As a professor in the States focused on analyzing gender and family issues within a critical media studies framework, Thanksgiving poses some interesting challenges for me. On the one hand, I absolutely adore this holiday. I love the days off (my College even throws in Wednesday), being with family, and cooking a traditional meal while catching up with everyone.
At the same time, on a practical level, Thanksgiving is not the ideal time for an academic. It’s our crunch time. We are preparing to wrap up the semester and often are faced with an inevitable tough choice. Either we assign papers to be due right before Thanksgiving and have to spend the entire holiday grading (albeit with a few extra days for the task), or we make the papers due immediately after Thanksgiving break, forcing students to spend their entire holiday writing and leaving us only a short time to grade them after the break. Add to this the constant stream of emails from students working on these papers. Stealing away a few moments to catch up on grading and beginning the preparation of final exams, I often find myself hiding in another room while festivities play out elsewhere. Non- academics really don’t understand why you can’t really take a few extra days off from your job.
Another aspect of Thanksgiving that presents a challenge is watching my children absorb cultural myths while attempting so assess how much critical perspective a 7-year old should be offered. Where do I interfere with discussions on representation of Native Americans? How much should I reframe different schools’ narratives of the holiday? For example, Rethinking Schools has offered one way to explain the complicated nature of Thanksgiving to children, but where is the line between wanting to provide alternate interpretations of the holiday for my child without causing conflicts with her teachers?
Then, of course, the entire Black Friday spectacle follows. While most people debate the morality of stores opening on Thanksgiving Day, I’m forced to wrestle with the conflict of my personal desire to save money on a new washing machine with my professional and scholarly critique of rampant consumerism. I want to support Buy Nothing Day, but I can’t pretend I’m not tempted as much as anyone else by the excellent deals to be had.
Finally, I can’t ignore the gendered components of the holiday, in which too many families conform to a structure where women serve as the domestic laborers during the day, while men comprise the takers of the meal (although I must acknowledge that my husband and I do not follow this norm). The Ohio University Women’s Center has organized tips to avoid the gendered cycle, but will relatives rooted in the dominant culture appreciate my using the holiday to attempt to break some cracks into our gendered society?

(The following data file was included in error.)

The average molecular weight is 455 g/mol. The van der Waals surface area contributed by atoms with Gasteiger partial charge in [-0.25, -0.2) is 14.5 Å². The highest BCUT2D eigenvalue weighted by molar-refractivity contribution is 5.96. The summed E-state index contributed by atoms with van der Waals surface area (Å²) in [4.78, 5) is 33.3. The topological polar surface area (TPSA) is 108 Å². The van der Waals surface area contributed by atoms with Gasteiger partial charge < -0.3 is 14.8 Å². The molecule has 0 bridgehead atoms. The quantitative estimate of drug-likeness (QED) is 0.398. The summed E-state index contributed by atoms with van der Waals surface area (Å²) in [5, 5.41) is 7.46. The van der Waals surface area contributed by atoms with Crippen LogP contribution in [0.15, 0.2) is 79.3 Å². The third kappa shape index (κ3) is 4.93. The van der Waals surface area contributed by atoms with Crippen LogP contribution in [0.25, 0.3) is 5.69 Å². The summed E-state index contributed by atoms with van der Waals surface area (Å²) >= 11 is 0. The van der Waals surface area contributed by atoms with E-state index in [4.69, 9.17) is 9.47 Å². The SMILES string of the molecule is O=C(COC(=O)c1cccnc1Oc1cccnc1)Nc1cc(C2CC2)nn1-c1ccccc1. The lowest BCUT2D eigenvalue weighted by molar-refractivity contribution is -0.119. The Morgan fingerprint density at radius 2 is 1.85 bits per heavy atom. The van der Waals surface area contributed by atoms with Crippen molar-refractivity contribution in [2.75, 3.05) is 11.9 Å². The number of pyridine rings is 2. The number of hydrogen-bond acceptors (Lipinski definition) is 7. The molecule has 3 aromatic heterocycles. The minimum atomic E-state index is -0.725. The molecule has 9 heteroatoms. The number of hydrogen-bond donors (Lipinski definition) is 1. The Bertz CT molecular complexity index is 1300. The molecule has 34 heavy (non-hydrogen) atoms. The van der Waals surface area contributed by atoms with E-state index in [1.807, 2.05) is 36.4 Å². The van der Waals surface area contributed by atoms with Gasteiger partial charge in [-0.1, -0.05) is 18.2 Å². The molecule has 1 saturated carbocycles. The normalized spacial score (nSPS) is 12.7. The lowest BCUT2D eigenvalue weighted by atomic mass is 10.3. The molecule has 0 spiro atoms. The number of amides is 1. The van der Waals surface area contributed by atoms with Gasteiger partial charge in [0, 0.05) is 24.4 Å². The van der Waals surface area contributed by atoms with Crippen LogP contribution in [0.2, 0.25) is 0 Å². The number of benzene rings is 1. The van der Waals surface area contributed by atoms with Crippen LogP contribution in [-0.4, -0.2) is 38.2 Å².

This struggle between asserting my scholarly critical self and allowing others to relax and enjoy the culturally normative experience of Thanksgiving in the U.S. is an experience that I’m sure is not limited to only myself. Happy Thanksgiving to everyone out there in similar (gravy) boats!
Here’s the thing: what about the helicopter parents themselves? All of these stories make it seem like these parents all could behave differently but instead have chosen to hover over their children and turn them into incapable adults. I think we are blaming the victim because as a mother who, despite trying not to, definitely hovers, it’s not good for me either and not entirely my fault.
The world of parenting and school is now set up for an expectation of some type of hovering. Blame, in part, technology. Now that new technology is available and widely marketed, it’s hard to avoid hovering. I have a friend who has been watching a video camera of her infant at day care from the time she began attending. Preschools provide daily reports and pictures via social media of what your child is doing all day long. Elementary schools require parents to sign homework daily to prove they have reviewed the work. Middle schools offer online computer accounts detailing your child’s progress so you can see that they didn’t do the last two homework assignments before the quarterly report card is posted. When I was a kid, the report card grade was generally a surprise for the parent (and oftentimes the child).
Many would say these are fine developments. Parents don’t have to be at work all day worrying about their baby; they conveniently can watch her. Parents can follow the daily progress of their child. However, we as a society haven’t decided what to do about the “then what.” What happens when you are watching the daycare cam and you see another child steal away your child’s rice cake right from her hands, but no one else noticed. Then what? Should you just ignore the crime, or should you sound like the “crazy parent” at pick-up? It’s one thing for daycares to have cameras; it’s entirely another to admit you watch them.